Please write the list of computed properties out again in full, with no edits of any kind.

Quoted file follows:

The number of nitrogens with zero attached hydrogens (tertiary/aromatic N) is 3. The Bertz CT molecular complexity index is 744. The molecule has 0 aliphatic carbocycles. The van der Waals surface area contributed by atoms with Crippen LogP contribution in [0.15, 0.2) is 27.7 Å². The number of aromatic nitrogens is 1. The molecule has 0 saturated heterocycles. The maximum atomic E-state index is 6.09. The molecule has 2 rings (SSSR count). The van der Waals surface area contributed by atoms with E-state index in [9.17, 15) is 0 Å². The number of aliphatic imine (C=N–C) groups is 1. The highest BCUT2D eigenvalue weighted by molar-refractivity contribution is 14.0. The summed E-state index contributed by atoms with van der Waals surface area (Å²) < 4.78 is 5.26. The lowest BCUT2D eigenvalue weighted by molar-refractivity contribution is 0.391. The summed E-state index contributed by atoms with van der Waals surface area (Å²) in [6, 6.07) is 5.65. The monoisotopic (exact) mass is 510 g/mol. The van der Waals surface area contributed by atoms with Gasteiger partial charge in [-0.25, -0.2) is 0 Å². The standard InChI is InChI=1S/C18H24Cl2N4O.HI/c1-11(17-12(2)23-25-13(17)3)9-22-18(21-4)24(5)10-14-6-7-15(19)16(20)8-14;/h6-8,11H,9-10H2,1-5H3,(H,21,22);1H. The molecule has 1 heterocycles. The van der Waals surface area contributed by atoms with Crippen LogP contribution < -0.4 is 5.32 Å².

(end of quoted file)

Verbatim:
The number of nitrogens with zero attached hydrogens (tertiary/aromatic N) is 3. The Bertz CT molecular complexity index is 744. The molecule has 0 aliphatic carbocycles. The van der Waals surface area contributed by atoms with Crippen LogP contribution in [0.15, 0.2) is 27.7 Å². The number of aromatic nitrogens is 1. The molecule has 0 saturated heterocycles. The maximum atomic E-state index is 6.09. The molecule has 2 rings (SSSR count). The van der Waals surface area contributed by atoms with E-state index in [9.17, 15) is 0 Å². The number of aliphatic imine (C=N–C) groups is 1. The highest BCUT2D eigenvalue weighted by molar-refractivity contribution is 14.0. The summed E-state index contributed by atoms with van der Waals surface area (Å²) < 4.78 is 5.26. The lowest BCUT2D eigenvalue weighted by molar-refractivity contribution is 0.391. The summed E-state index contributed by atoms with van der Waals surface area (Å²) in [6, 6.07) is 5.65. The monoisotopic (exact) mass is 510 g/mol. The van der Waals surface area contributed by atoms with Gasteiger partial charge in [-0.25, -0.2) is 0 Å². The standard InChI is InChI=1S/C18H24Cl2N4O.HI/c1-11(17-12(2)23-25-13(17)3)9-22-18(21-4)24(5)10-14-6-7-15(19)16(20)8-14;/h6-8,11H,9-10H2,1-5H3,(H,21,22);1H. The molecule has 1 heterocycles. The van der Waals surface area contributed by atoms with Crippen LogP contribution < -0.4 is 5.32 Å².